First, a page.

Immigrants in the Work Force
Latino Immigrants face harsh work conditions and do the jobs that other people won’t do. In "Battling Discrimination and Social Isolation…,” Negi (2013) talks about the stress the many Latino day workers face in this country. Undocumented Immigrants make up more than three-quarters of the day labor force. Negi conducted a focus group in which they surveyed 150 Latino Day Laborers and asked them certain questions about their lives. Over 63 percent of them were victims of wage theft while twenty-six percent also received verbal and even physical abuse. Latino Day Laborers also felt some of the local and federal policies were targeted directly at them like the anti-solicitation ordinance which prevented them from soliciting work on public streets. This policy affected them because now they are unable to get jobs and unable to provide for their families in the U.S and back home.
In “Immigration and American Jobs,” Porter (2012) discusses the impact that Latino immigrants have had on the United States workforce.
Obama promised to push for a law that would give immigrants access to legal jobs but instead he deported a record number of illegal immigrant workers even though immigration has not led to fewer jobs for American workers. Instead of negatively affecting society, Latino immigration has had a positive impact on the economy. They bolster the profit of American firms as well as reduce prices of products and services due to them providing employers with a new labor source. The wave of immigrants from 1999 to 2007 impacted the national income per worker, raising about $5,400 a year.
Immigrants Versus the U.S
Outside of the workforce, Latino immigrants face a series of issues that impact their daily lives. In “Latino immigrants: Patterns of survival,” Zuniga (2002) discusses the experience of immigrants, especially undocumented immigrants and how they adjust to the way of living in this country. Zuniga gives background information on the change in rate of immigration throughout the 1900s. Not only does Zuniga talk about Latino immigrants prior to their migration, but he also informs us of their experience while living in the United States. In a case in San Diego, for example, two citizens decided to “hunt down” Mexicans.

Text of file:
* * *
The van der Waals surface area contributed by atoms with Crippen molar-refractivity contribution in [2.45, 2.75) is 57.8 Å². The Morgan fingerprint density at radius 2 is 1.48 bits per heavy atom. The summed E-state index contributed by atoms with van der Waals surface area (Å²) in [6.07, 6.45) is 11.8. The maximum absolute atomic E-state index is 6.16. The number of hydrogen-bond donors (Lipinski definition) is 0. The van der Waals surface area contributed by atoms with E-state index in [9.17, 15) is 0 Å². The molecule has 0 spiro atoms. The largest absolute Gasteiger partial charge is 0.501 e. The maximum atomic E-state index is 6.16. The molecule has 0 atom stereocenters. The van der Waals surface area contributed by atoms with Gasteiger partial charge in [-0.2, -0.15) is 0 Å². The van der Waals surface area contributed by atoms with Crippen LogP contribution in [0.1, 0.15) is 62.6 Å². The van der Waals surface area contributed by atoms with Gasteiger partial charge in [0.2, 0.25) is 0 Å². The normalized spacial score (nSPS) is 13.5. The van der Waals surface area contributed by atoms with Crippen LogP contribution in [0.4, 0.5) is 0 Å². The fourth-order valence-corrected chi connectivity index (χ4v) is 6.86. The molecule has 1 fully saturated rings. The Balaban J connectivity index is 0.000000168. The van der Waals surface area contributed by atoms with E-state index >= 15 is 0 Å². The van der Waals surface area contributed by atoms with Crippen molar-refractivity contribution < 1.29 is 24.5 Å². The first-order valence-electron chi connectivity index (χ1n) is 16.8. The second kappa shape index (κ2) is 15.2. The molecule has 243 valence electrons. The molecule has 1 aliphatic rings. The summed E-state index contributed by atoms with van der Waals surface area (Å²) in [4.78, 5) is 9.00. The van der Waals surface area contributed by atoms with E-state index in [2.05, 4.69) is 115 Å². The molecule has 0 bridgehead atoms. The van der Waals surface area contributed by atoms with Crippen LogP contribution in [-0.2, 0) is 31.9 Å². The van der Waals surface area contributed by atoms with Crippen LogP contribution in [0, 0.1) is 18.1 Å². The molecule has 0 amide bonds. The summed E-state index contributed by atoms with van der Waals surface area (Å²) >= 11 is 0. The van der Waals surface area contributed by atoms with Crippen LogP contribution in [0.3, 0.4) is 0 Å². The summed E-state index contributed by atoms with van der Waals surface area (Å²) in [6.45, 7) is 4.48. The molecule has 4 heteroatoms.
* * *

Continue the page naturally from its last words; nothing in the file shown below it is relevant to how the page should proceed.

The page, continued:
Some Latino immigrants are lucky to even obtain a job while others aren't as lucky. “The Unheard” is a documentary created by Tania Cervantes (2009) which shows the struggles of immigrants in this country. She starts of with question “Why are they really here?”. One of the men she interviews says how there is no future in Mexico and goes on to explain how the dollar is worth more than the peso. They don't worry about the conditions they are living in; they worry about providing for their family back home. She then asks “What they do?” in this country. There are many different responses: one man says I pick up garbage and dig dirt. Another says that he picks up cans because he rather do that than rob. One man talks about how he can’t get a job because he can't get legal documentation so employers deny him immediately. What Cervantes does often is insert quotes or promises made by the United States in their constitution for equality in order to critically document the many ways immigrants have struggled in this country.
People judge the lives of Latino immigrants on a daily basis based on what they see on television (Anchell, 2013). They don't fully understand what a Latino immigrant goes through everyday only for a few measly dollars. What they're really here for is to make this country a better place and work hard to support their families.
How to Cite this:
Bautista, U. (Fall 2014). “The Ultimate Latino Experience.” Digital Spectrum: First Year Digital Essays, Stories, and Projects, 2,1. Retrieved from https://johnjay.digication.com/digital_spectrum/by_Uber_Bautista
Edited by Stephanie Velasquez